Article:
Upon their arrival in the United States, a refugee resettlement caseworker told the family to move to a multi-family unit on Howard Avenue, at that point owned by an affiliate of Ocean Management. Navid searched for a medical job in New Haven, but no hospital in Connecticut would recognize his certificate from Chapman. He worked as a delivery driver downtown, for Uber and DoorDash, to make money. He learned the addresses of Yale’s residential colleges, and grew to appreciate Silliman College residents for their reliable late-night Papa John’s orders. 

Shahid and his siblings, including his younger sister, who goes by ‘Naz,’ underwent a mandated “refugee health assessment,” which included testing for the children’s blood-lead levels, measured in micrograms per deciliter. When Naz’s results came back from Yale-New Haven Hospital, a few days later: her BLL was nine micrograms per deciliter, placing her above the ninety-ninth percentile of children in America with respect to BLLs. 

“We were so worried,” Shahid said. There are few cures for lead poisoning, besides changing a child’s environment. Unsure of what to do, Navid and Amila wiped down every surface of their home, and proceeded to bathe their daughter, twice a day, for several days following her diagnosis.

The timing of Naz’s lead test, soon after arrival, could suggest prior exposure or exposure in America. (A later inspection of their apartment at Howard Avenue found lead paint on twenty-seven surfaces.) But without prompt action, a secondary, prolonged exposure would further imperil her health. “The longer you’re exposed to lead, the higher the likelihood there will be long-term cognitive effects on children,” Nozetz said. After weeks and months of chronic lead exposure, neurotoxins can lurk in a child’s system for decades, leaving residues behind in bones and teeth. 

A few months after their arrival, Navid’s cousin offered the couple his old apartment in The Hill, 18 Dewitt Street, down the street from the K-8 school where Navid’s younger children would go. The apartment was along bus routes that could eventually take Shahid to a magnet high school. Amila and Navid accepted. 

In early 2020, three months after her initial assessment, Naz tested positive for lead poisoning again. According to New Haven city law, any report of a child with blood lead levels over five micrograms per deciliter triggers a city inspection, which must take place within five days of the child’s lead report. The first inspection came eleven months later.


The City

Cases like Naz’s weren’t supposed to keep happening. In May 2019, a class of over three hundred families, represented by the New Haven Legal Assistance Association, sued the City of New Haven for neglecting lead-prevention protocols. Muhawenimana Sara, who was poisoned in 2018 at age 3, was one of them. Displaced from the Democratic Republic of the Congo, Sara’s family moved into a three-bedroom apartment in the neighborhood of Fair Haven. Her lead tests upon U.S. arrival presented no concern; but one year later, Sara’s BLLs had risen to 10 micrograms per deciliter.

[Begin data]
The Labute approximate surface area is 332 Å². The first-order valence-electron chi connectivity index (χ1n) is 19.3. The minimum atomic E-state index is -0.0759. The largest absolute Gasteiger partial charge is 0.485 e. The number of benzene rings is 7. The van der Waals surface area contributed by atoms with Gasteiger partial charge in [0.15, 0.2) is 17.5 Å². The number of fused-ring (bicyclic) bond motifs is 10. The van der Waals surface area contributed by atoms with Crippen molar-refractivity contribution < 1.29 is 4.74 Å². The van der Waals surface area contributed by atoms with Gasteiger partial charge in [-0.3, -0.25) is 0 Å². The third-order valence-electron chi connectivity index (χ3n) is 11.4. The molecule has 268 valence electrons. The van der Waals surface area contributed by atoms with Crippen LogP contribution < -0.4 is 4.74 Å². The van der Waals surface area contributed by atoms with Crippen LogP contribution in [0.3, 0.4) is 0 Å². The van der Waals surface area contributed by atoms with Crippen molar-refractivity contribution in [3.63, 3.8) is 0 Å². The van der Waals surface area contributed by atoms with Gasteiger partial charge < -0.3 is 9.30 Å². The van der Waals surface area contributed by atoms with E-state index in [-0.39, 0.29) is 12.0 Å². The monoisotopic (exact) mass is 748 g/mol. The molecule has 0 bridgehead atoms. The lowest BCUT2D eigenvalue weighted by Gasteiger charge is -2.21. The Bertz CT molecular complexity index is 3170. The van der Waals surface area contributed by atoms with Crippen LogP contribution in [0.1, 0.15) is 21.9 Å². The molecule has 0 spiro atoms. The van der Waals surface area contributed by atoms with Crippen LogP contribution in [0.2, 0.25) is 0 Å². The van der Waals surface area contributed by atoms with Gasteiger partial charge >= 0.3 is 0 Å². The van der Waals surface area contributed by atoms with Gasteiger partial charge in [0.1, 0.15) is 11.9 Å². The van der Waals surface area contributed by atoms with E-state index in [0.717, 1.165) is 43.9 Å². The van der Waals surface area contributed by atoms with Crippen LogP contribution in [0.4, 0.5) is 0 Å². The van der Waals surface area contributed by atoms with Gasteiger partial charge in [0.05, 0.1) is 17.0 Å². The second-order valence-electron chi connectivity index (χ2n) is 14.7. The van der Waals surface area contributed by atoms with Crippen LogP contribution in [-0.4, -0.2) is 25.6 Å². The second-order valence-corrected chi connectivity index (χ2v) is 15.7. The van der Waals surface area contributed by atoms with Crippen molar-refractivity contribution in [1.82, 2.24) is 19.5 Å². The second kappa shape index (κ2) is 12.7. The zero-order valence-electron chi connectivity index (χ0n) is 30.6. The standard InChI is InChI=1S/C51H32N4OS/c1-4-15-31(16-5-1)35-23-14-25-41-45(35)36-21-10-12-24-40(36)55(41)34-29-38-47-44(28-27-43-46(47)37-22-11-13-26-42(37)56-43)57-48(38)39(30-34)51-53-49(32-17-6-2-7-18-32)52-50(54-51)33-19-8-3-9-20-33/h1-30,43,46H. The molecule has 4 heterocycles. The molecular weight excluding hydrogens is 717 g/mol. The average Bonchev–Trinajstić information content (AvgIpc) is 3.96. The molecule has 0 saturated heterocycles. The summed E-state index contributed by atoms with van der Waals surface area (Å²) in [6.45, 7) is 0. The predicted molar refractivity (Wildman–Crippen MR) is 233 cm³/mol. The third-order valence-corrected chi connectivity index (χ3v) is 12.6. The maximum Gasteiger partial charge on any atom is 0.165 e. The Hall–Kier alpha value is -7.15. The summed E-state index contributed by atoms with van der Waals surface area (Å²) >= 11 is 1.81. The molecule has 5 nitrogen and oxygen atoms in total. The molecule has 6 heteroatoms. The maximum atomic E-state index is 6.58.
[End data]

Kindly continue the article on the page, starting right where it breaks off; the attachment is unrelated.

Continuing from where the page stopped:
Amy Marx, a New Haven Legal Assistance (NHLAA) staff attorney, attributed Sara’s poisoning to U.S. exposure. The lead paint on Sara’s front porch was chipped and peeling, increasing the risk of ingestion. The city had made one attempt to send an inspector unannounced to Sara’s home, who gave up when nobody was home and “left a business card with a note and materials in English only.” Court documents allege that the inspector “was aware that the family spoke Swahili.” The year before, the city had relaxed the threshold for lead inspections to a child’s BLL test of twenty micrograms per deciliter—four times the CDC standard. City administrators blamed staffing issues.

The City signed a settlement agreement with the suing class in May 2021, creating a thirty-one-step oversight process of legal and regulatory duties to ensure that the city would follow pre-existing Connecticut law. After a poisoning report, inspectors must come to a child’s home within five days, armed with dust wipes and containers for water and soil samples, to send their findings to a laboratory. If lab results yield evidence of “dangerously hazardous” levels of lead, the city must notify every family living in the house, as well as the landlord, within another five days. After that, responsibilities lie with the landlords: they have forty-five days to begin an abatement. “The biggest change here is a determination to make sure that what is in the law actually happens,” Marx said in a press conference following the settlement.

But delays and the lack of language access persisted in Naz’s case. When the city received notice of Naz’s first positive test, in 2019, and again in 2020, inspectors attempted unsuccessfully to reach the Naqibzois to schedule a follow-up lead inspection. In February of 2020, a city inspector sent a letter to the family’s Howard Avenue address, asking why they had not responded to her queries. The letter was sent in English only, with Naz’s first name (her legal name) misspelled.